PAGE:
I went back and read Johnson's original blog, and I'd like to add something: McTighe and Wiggins have, in my opinion, devised a way of planning to teach to the test; nothing more, nothing less. I do not consider that helpful to children in any way. All it does is help the people who wish to measure teachers without learning anything about the children those teachers teach.

I'd like to see more "Teaching to the child"; "Teaching to the socioeconomic level"; "Teaching to the needs of the community"; "Teaching to the need for social justice"; and the like.

Elementary Music Teacher, Professional Clarinetist, Technology in the Class

I'm keen to disagree.

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I enjoyed reading your article. I completely agree that is we are not teaching to the test, to what are we teaching... I believe it would make sense for districts to allign their curriculum to tests. For example standardized tests.

I absolutely disagree. Curriculum should be aligned to the needs of those whom we relinquish our students to. Eventually that line ends with the people hiring them and putting them to work. Other, very successful, systems have accomplished this and currently outpace us.

It is backwards to create a test and then develop a curriculum around it. We need to decide a curriculum that prepares students for successful careers and lives and then design tests to make sure we are successfully leading the students towards those goal.

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Teachers should be preparing students for the skills (content standards) that are on these tests. That doesn't seem like such a bad thing to me.

The problem is when all time and resources are balanced toward test taking techniques and content that does not address the knowledge and skills needs for a successful life. We sit in our little room with our charge and decide that the only things we can bestow upon them is what is on the test...we don't have enough time to do anything else. The closer we get to the end of the year and the almighty test, the rest of the world seems to literally stop. The top half of Bloom's seems to be non-existent as students drill test taking strategies and regurgitation of information.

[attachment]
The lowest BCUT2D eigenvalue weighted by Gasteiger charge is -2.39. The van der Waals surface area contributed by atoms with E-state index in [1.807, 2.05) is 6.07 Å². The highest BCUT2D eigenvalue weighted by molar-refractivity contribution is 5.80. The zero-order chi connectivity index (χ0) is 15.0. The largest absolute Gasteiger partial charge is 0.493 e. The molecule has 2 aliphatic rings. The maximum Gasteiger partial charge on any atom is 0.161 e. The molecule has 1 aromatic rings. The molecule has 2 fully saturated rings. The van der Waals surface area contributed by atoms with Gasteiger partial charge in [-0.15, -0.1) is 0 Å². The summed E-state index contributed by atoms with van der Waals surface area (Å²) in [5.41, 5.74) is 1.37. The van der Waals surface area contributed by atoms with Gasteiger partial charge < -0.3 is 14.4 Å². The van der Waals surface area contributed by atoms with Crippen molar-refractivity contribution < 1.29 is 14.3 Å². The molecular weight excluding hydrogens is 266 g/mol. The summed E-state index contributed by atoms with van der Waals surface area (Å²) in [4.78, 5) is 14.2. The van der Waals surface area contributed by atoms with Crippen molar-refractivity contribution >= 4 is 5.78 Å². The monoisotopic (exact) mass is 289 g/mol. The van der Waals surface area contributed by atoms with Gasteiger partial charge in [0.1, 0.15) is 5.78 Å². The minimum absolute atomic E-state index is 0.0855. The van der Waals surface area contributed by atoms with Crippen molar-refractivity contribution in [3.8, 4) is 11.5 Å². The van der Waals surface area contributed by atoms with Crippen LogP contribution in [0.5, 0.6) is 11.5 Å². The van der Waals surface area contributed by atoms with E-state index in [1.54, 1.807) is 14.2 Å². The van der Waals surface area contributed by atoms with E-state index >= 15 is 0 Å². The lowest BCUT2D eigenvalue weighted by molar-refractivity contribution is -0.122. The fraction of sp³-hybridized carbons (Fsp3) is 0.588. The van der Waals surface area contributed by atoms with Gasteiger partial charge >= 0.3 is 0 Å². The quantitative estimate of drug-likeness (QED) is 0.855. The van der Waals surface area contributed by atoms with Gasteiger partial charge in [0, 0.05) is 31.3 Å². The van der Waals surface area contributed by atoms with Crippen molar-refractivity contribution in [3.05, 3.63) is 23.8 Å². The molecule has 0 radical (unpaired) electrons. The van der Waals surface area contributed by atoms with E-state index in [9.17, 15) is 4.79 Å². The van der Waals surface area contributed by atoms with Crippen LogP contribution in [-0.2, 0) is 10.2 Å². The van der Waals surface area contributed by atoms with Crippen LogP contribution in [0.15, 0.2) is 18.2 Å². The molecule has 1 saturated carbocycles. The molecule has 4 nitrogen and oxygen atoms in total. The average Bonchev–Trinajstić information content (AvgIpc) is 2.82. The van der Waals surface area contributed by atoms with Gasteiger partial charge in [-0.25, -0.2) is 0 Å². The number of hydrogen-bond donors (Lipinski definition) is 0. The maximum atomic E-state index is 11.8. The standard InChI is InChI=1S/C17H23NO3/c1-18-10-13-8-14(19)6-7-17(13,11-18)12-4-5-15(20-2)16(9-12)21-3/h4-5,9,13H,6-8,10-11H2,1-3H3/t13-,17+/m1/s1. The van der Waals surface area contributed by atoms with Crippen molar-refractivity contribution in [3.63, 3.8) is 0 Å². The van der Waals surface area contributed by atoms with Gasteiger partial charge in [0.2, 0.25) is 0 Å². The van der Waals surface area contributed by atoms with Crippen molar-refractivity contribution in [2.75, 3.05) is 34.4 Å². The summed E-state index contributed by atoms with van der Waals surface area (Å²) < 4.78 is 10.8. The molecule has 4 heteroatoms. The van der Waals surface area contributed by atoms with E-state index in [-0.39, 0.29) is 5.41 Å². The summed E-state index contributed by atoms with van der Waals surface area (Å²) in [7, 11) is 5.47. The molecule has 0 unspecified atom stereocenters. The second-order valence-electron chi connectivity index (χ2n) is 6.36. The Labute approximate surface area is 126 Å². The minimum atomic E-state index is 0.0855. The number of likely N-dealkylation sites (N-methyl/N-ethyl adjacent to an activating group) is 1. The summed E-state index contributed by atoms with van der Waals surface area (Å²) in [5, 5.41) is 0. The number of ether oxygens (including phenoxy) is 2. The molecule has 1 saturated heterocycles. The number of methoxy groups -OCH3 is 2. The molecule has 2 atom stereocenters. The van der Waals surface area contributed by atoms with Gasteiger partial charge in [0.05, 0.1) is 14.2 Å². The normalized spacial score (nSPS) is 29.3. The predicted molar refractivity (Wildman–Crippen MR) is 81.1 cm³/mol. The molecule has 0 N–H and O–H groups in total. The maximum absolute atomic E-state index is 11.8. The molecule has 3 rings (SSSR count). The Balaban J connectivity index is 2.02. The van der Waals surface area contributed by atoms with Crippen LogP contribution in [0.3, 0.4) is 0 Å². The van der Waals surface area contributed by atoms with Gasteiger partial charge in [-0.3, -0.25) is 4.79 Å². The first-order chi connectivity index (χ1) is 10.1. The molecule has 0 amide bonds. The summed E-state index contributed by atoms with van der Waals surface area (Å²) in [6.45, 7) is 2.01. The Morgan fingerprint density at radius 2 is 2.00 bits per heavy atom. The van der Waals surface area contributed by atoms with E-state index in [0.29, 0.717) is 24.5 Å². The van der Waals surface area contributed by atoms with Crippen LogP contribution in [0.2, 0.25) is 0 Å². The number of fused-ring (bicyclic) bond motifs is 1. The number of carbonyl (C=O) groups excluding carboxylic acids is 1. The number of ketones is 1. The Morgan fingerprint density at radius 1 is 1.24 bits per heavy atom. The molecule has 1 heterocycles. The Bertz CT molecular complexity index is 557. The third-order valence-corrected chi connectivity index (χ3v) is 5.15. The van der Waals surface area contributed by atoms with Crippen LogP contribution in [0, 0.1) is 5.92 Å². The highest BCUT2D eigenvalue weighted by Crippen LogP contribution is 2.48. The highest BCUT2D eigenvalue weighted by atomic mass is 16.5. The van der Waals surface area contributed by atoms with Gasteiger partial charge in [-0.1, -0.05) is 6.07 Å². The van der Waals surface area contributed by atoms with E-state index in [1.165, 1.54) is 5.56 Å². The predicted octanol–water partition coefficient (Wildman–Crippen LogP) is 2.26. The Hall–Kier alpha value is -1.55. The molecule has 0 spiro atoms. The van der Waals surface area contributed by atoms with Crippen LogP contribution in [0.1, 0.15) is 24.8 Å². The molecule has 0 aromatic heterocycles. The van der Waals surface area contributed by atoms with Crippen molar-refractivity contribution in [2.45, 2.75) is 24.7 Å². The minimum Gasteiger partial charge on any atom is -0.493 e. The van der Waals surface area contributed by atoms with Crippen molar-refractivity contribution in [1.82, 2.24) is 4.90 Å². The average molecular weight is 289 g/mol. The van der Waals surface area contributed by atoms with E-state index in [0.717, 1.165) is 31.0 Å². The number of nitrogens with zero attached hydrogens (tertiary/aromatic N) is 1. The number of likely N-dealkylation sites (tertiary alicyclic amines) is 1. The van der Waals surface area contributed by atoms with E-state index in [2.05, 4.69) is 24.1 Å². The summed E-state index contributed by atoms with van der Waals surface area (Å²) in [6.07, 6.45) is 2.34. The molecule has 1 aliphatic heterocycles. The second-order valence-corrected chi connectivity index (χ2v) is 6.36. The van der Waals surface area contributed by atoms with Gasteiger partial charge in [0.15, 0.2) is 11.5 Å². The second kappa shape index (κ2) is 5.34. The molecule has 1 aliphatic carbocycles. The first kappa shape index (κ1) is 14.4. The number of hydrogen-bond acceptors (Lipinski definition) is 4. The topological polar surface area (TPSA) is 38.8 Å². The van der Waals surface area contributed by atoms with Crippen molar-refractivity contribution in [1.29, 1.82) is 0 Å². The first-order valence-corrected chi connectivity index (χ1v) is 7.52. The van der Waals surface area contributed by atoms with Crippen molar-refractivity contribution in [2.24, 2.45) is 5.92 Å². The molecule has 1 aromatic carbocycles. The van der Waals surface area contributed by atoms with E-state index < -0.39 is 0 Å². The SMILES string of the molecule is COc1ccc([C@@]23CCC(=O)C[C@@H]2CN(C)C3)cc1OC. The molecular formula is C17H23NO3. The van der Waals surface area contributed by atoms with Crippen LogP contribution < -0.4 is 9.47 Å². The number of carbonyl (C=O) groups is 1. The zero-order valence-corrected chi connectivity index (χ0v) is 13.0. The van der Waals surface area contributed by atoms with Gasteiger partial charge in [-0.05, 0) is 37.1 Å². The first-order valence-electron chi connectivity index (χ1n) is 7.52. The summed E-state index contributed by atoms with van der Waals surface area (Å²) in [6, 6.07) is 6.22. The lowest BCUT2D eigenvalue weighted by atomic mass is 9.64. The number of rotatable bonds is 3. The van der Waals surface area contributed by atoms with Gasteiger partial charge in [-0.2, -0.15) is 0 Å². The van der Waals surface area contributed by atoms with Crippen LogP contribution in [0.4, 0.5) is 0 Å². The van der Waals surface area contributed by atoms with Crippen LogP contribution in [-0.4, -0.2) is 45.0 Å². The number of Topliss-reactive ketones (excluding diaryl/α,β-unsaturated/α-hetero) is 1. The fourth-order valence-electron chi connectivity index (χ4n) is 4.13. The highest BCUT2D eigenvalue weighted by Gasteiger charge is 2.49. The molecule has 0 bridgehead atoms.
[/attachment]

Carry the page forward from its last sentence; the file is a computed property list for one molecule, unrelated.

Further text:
Elementary Music Teacher, Professional Clarinetist, Technology in the Class

Grrr. Just annoys me.

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I really wish, and this is really just a personal thing, that people would point out that they acknowledge the "other side" of that phrase, "teach to the test".

It feels like some evil conspiracy to get people chanting the thing you want them to accept so they begin to believe it is okay.

If you are a teacher and forced to prepare children for an almighty Standardized Test, then yes, you need to teach to that test. The problem is when teachers, particularly elementary teachers, feel compelled that the only important thing this child needs to learn in school is what is on that standardized test. This is a terrible by-product of this mantra "teach to the test". And please do not deny that this happens as it is a major part of my experience as a music teacher. Elementary academic teachers are notorious among Art, Music and P.E. teachers for believing that they somehow birthed these children or own them within the school. Somehow, they know everything this child needs to know and everything else is "if we have time" or "if you completed my stuff first".

The standardized tests, and the weight/importance placed on them by the people providing funds for schools, have caused school systems to forgo spending time and funds on other areas of intelligence and learning that is arguably just as valuable as math and science and social studies. This is a shame.